# Random Experiment exercise

1. Sep 13, 2013

### Thunderbird88

Hello,

1. The problem statement, all variables and given/known data

Suppose we have two boxes, numbered 1 and 2.
Box 1 contains 10 white and 6 numbered red balls, while Box 2 contains 8 white and 12 numbered red balls.
We take out 2 balls from Box 1 and are transferred in Box 2. Then, we choose 1 ball from Box 2.

a) Find the probability to take out one red ball from Box 2 and
b) Find the probability that we transferred one red and one white ball from Box 1 in Box 2, given that we took out a red ball from Box 2.

2. Relevant equations

The relevant relations are the Law of Total Probability:
$$P(B) = \sum_{i=1}^n P(A_i)P(B|A_i)$$

and the Bayes Theorem:
$$P(A_i|B) = \dfrac{P(A_i)P(B|A_i)}{\sum_{i=1}^n P(A_i)P(B|A_i)}$$

3. The attempt at a solution

My solution is:

Suppose we have the following events:

A1: we transferred two white balls from Box 1 to Box 2
A2: we transferred one white and one red ball from Box 1 to Box 2
A3: we transferred two red balls from Box 1 to Box 2
B: we took out one red ball from Box 2

a) Applying the Law of total probability, I have:

$$P(B) = P(A1)P(B|A1) + P(A2)P(B|A2) + P(A3)P(B|A3) =$$
\begin{align} = \dfrac{\binom{10}{2}}{\binom{16}{2}} \cdot \dfrac{\binom{12}{1}}{\binom{22}{1}} + \dfrac{\binom{10}{1} \cdot \binom{6}{1}}{\binom{16}{2}} \cdot \dfrac{\binom{13}{1}}{\binom{22}{1}} + \dfrac{\binom{6}{2}}{\binom{16}{2}} \cdot \dfrac{\binom{14}{1}}{\binom{22}{1}} =\\\\ = \dfrac{45}{120} \cdot \dfrac{12}{22} + \dfrac{10 \cdot 6}{120} \cdot \dfrac{13}{22} + \dfrac{15 \cdot 14}{120 \cdot 22} = 0.5795 \end{align}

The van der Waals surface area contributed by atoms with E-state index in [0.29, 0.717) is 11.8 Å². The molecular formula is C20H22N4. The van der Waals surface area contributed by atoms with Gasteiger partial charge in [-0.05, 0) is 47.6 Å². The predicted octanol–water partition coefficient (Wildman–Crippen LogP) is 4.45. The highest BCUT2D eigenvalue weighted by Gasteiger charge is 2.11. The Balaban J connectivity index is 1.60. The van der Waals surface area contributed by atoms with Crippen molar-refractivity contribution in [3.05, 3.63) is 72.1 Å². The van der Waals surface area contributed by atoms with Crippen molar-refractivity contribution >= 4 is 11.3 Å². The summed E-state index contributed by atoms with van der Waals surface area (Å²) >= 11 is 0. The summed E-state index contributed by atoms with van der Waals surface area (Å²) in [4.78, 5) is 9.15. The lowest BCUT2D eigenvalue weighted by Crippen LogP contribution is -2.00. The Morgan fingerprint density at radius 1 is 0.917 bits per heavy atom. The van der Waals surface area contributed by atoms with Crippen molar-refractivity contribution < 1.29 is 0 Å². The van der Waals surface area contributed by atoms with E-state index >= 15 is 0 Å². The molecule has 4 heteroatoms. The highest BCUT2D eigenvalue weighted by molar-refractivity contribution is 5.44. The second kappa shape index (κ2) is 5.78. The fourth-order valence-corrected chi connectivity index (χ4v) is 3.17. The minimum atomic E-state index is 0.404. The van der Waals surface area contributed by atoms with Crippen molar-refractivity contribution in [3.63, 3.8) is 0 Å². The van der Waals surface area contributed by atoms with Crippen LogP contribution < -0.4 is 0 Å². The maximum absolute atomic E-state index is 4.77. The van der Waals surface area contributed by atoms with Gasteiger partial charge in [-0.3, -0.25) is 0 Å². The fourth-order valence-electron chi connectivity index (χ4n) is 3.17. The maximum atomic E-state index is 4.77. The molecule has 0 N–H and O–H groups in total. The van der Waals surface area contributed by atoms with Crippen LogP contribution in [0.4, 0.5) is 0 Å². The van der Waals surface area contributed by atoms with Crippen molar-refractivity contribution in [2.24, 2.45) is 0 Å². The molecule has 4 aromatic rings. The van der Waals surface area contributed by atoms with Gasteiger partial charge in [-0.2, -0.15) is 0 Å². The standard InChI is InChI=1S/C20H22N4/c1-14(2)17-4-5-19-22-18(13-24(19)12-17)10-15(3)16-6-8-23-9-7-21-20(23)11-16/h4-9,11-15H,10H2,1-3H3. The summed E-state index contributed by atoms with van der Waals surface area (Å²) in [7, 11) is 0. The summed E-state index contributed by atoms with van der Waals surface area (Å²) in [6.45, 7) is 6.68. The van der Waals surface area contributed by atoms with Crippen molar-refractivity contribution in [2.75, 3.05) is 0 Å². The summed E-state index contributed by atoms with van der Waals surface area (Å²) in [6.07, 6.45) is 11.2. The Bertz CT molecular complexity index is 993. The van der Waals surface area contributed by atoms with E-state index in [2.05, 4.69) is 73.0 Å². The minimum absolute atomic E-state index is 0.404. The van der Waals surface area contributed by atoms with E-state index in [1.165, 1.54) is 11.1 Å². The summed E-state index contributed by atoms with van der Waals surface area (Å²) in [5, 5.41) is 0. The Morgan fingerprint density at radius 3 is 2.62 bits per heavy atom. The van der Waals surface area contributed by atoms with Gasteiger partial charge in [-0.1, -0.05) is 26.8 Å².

b) $$P(A2|B) = \dfrac{\text{P(A2)} \cdot \text{P(B|A2)}}{\text{P(B)}} = \dfrac{\dfrac{\binom{10}{1} \cdot \binom{6}{1}}{\binom{16}{2}} \cdot \dfrac{\binom{13}{1}}{\binom{22}{1}}}{0.5795} = 0.5099$$

4. Textbook's Solution

The textbook confuses me, because it defines the event B as "we take out a white ball from Box 2" and then for question (a), it computes:

$$P(B) = P(A1)P(B|A1) + P(A2)P(B|A2) + P(A3)P(B|A3) =$$

\begin{align} = \dfrac{\binom{10}{2}}{\binom{16}{2}} \cdot \dfrac{\binom{10}{1}}{\binom{22}{1}} + \dfrac{\binom{10}{1} \cdot \binom{6}{1}}{\binom{16}{2}} \cdot \dfrac{\binom{9}{1}}{\binom{22}{1}} + \dfrac{\binom{6}{2}}{\binom{16}{2}} \cdot \dfrac{\binom{8}{1}}{\binom{22}{1}} \text{It stops here.} \end{align}

Also, for (b), it computes:

$$P(A2|B) = \dfrac{\text{P(A2)} \cdot \text{P(B|A2)}}{\text{P(B)}} = \dfrac{\binom{10}{1} \cdot \binom{6}{1}}{\binom{16}{2}} \cdot \dfrac{\binom{9}{1}}{\binom{22}{1}}$$

Shouldn't this be divided by P(B), as well?

Is the textbook wrong or am I missing something?

Thank you.

Last edited: Sep 13, 2013
2. Sep 13, 2013

### Staff: Mentor

I agree that this should get divided by P(B).